The Specification

Ultra ATA/66 (you'll also hear it referred to as Ultra DMA/66 or Fast ATA-2) allows for a theoretical maximum burst transfer rate of 66.6MB/s, double the maximum of Ultra ATA/33's 33.3MB/s. Another change brought about during the introduction of the Ultra ATA/33 specification was the idea of Cyclical Redundancy Check (CRC) which is something that you've all probably heard of in one form or another at sometime during your computing experience. Basically, before any burst transfers take place both the hard drive and host will calculate what should make it through the transfer and then afterwards the host sends a signal back to the hard drive telling it what actually made it over during the transfer. If the two numbers don't match up then the process is automatically repeated until it is completed successfully. Ultra ATA/66 brings the same CRC feature that Ultra ATA/33 brought to the table, couples it with its 66.6MB/s theoretical burst transfer rate, and adds yet another new feature to the growing list: improved data integrity.

Hard Drive Data Transfer Protocol Comparison


Theoretical Max. Burst Transfer Rate Cable Requirement Conductors CRC Enabled
PIO Mode 0

3.3 MB/s


40 No
PIO Mode 1 5.2 MB/s 40-pin 40 No
PIO Mode 2 8.3 MB/s 40-pin 40 No
DMA Mode 1 (PIO Mode 3) 11.1 MB/s 40-pin 40 No
DMA Mode 2 (PIO Mode 4) 16.6 MB/s 40-pin 40 No
Ultra ATA/33 (Ultra DMA Mode 2) 33.3 MB/s 40-pin 40 Yes
Ultra ATA/66 (Ultra DMA Mode 4) 66.6 MB/s 40-pin 80 Yes

While CRC increased the integrity of transferred data, after approaching burst speeds of 33.3MB/s we begin to truly stress the capabilities of conventional 40-pin IDE cables, and there is a considerable increase in signal "leakage" at the more aggressive timings. The 44.4MB/s mark (Ultra ATA mode 3) is the first marker of unreliability when using conventional cables during burst transfers, what happens is that the data loses its integrity between the hard drive and host controller due to increased timings that the cables were never intended to deal with. At the same time, a standard that required a completely new cable design (such as something similar to what SCSI devices use to achieve their 40MB/s+ burst transfer rates) would never be pursued by the market since that would mean zero backwards compatibility, the solution? Reuse the same cables with a new twist, twice as many conductors.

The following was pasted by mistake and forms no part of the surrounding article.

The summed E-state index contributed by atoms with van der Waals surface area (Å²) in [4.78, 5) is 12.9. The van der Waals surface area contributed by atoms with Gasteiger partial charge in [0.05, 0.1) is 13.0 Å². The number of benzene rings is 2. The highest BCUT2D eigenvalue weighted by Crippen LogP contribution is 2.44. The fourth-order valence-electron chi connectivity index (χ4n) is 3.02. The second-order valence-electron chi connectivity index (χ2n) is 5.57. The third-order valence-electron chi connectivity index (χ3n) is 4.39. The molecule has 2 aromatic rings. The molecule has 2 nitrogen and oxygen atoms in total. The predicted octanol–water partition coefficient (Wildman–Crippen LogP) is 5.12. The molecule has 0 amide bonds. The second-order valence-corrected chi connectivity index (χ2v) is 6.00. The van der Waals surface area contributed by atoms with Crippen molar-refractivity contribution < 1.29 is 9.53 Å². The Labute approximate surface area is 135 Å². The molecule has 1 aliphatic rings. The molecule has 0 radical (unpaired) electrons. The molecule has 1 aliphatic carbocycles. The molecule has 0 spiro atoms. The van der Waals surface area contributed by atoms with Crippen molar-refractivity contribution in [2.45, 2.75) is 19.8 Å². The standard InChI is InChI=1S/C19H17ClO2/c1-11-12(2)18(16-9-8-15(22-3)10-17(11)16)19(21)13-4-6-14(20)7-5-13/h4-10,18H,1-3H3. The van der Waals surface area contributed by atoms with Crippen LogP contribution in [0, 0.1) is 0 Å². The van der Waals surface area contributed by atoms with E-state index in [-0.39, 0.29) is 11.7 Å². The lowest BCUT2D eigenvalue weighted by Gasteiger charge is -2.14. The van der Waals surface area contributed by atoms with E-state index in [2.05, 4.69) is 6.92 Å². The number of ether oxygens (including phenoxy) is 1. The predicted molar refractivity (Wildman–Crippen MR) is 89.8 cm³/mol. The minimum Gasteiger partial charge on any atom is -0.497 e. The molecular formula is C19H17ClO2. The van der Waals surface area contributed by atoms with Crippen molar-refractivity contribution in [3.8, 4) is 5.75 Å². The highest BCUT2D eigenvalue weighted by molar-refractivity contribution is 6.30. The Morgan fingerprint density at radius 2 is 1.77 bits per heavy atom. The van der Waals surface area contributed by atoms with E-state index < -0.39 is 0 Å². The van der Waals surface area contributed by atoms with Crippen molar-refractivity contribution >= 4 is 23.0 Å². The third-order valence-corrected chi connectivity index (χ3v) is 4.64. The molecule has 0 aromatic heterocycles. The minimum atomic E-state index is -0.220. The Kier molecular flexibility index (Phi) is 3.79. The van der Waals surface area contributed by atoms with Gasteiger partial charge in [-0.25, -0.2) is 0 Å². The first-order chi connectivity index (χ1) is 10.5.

The Ultra ATA/66 specification calls for the same 40-pin IDE cables that all IDE/EIDE hard drives have used for years now however, in order to take advantage of the specification's higher burst transfer rates the cable specification had to be modified to take into account the more aggressive timing signals that would be transferred over the cables. The result was the same 40-pin IDE cable with twice as many ground lines present in the cable to act as shields between the lines that actually carry live signals back and forth. By doing this we maintain backwards compatibility with all older IDE/EIDE hard drives and ensure data integrity during burst transfers exceeding 33.3MB/s.

cable.gif (4854 bytes)
Copyright 1999 Western Digital

Taking Advantage of Ultra ATA/66

What do you need to take advantage of Ultra ATA/66? There are 4 basic requirements:

  • Ultra ATA/66 support in your motherboard's chipset, currently the only available chipset that supports Ultra ATA/66 is the VIA Apollo Pro+. The Apollo Pro+ or any VIA chipsets for that matter can take advantage of Ultra ATA/66 as long as they make use of VIA's VT82C686A Super South Bridge Controller, which is a bit more expensive than the VT82C596A Mobile South Bridge Controller that most motherboard manufacturers opt to use. AnandTech has yet to see any Slot-1 Apollo Pro+ boards in the lab that use the updated South Bridge Controller, however AnandTech's MVP4 sample did have the controller and that is what was used in the tests.  Intel's upcoming Camino chipset should support Ultra ATA/66.
  • Operating System support for DMA transfers via a DMA device driver. Windows 9x and Windows NT currently support DMA transfers by checking the Enable DMA box under Windows Device Manager. BIOS support for Ultra DMA Mode 4 (Ultra ATA/66) is also encouraged, although using software utilities you can enable the settings without BIOS support.
  • A 40-pin 80-conductor cable, with a standard 40-pin 40-conductor cable Ultra ATA/66 transfer modes will be disabled and you'll basically have an Ultra ATA/33 hard drive. Ultra ATA/66 drives are backwards compatible with older host controllers, you can use them on non-Ultra ATA/33 controllers however you won't get Ultra ATA/66 performance out of the drives.  Western Digital's 13GB drive did not ship with any 80-conductor cables, and even required that Ultra ATA/66 support be turned on via their own utility available on their web site.
  • Finally, you need an Ultra ATA/66 drive to complete the requirements, currently IBM ( and Western Digital ( have hard drives that are Ultra ATA/66 compliant.
Understanding the Need Performance
Comments Locked


View All Comments

Log in

Don't have an account? Sign up now